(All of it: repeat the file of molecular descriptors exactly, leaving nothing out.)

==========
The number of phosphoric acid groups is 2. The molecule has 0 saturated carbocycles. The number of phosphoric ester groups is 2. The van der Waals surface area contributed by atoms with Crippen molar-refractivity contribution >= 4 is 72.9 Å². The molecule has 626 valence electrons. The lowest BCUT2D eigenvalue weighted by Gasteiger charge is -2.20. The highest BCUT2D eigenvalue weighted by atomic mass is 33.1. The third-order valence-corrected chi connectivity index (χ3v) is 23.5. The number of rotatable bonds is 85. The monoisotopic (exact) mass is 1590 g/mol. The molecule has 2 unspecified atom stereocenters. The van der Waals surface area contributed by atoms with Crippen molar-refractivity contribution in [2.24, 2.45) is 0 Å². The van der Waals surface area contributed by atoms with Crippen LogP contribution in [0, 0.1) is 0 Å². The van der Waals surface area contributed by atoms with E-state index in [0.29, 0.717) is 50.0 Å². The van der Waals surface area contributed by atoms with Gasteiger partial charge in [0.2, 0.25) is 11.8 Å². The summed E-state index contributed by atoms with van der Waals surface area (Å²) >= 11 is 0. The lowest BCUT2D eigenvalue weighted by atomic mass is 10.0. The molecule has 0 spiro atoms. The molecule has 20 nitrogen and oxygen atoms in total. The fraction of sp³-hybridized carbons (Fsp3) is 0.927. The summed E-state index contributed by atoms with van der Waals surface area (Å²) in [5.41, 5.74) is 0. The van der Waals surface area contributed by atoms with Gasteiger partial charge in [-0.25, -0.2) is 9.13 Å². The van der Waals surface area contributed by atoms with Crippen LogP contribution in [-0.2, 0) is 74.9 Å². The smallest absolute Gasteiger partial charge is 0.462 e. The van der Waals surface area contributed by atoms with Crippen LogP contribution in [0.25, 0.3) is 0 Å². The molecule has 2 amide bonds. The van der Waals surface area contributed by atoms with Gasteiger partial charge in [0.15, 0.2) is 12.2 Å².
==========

The number of phosphoric acid groups is 2. The molecule has 0 saturated carbocycles. The number of phosphoric ester groups is 2. The van der Waals surface area contributed by atoms with Crippen molar-refractivity contribution >= 4 is 72.9 Å². The molecule has 626 valence electrons. The lowest BCUT2D eigenvalue weighted by Gasteiger charge is -2.20. The highest BCUT2D eigenvalue weighted by atomic mass is 33.1. The third-order valence-corrected chi connectivity index (χ3v) is 23.5. The number of rotatable bonds is 85. The monoisotopic (exact) mass is 1590 g/mol. The molecule has 2 unspecified atom stereocenters. The van der Waals surface area contributed by atoms with Crippen molar-refractivity contribution in [2.24, 2.45) is 0 Å². The van der Waals surface area contributed by atoms with Crippen LogP contribution in [0, 0.1) is 0 Å². The van der Waals surface area contributed by atoms with E-state index in [0.29, 0.717) is 50.0 Å². The van der Waals surface area contributed by atoms with Gasteiger partial charge in [0.2, 0.25) is 11.8 Å². The summed E-state index contributed by atoms with van der Waals surface area (Å²) >= 11 is 0. The lowest BCUT2D eigenvalue weighted by atomic mass is 10.0. The molecule has 0 spiro atoms. The molecule has 20 nitrogen and oxygen atoms in total. The fraction of sp³-hybridized carbons (Fsp3) is 0.927. The summed E-state index contributed by atoms with van der Waals surface area (Å²) in [5.41, 5.74) is 0. The van der Waals surface area contributed by atoms with Gasteiger partial charge in [-0.25, -0.2) is 9.13 Å². The van der Waals surface area contributed by atoms with Crippen LogP contribution in [-0.2, 0) is 74.9 Å². The smallest absolute Gasteiger partial charge is 0.462 e. The van der Waals surface area contributed by atoms with Crippen LogP contribution in [0.25, 0.3) is 0 Å². The molecule has 2 amide bonds. The van der Waals surface area contributed by atoms with Gasteiger partial charge in [0.15, 0.2) is 12.2 Å².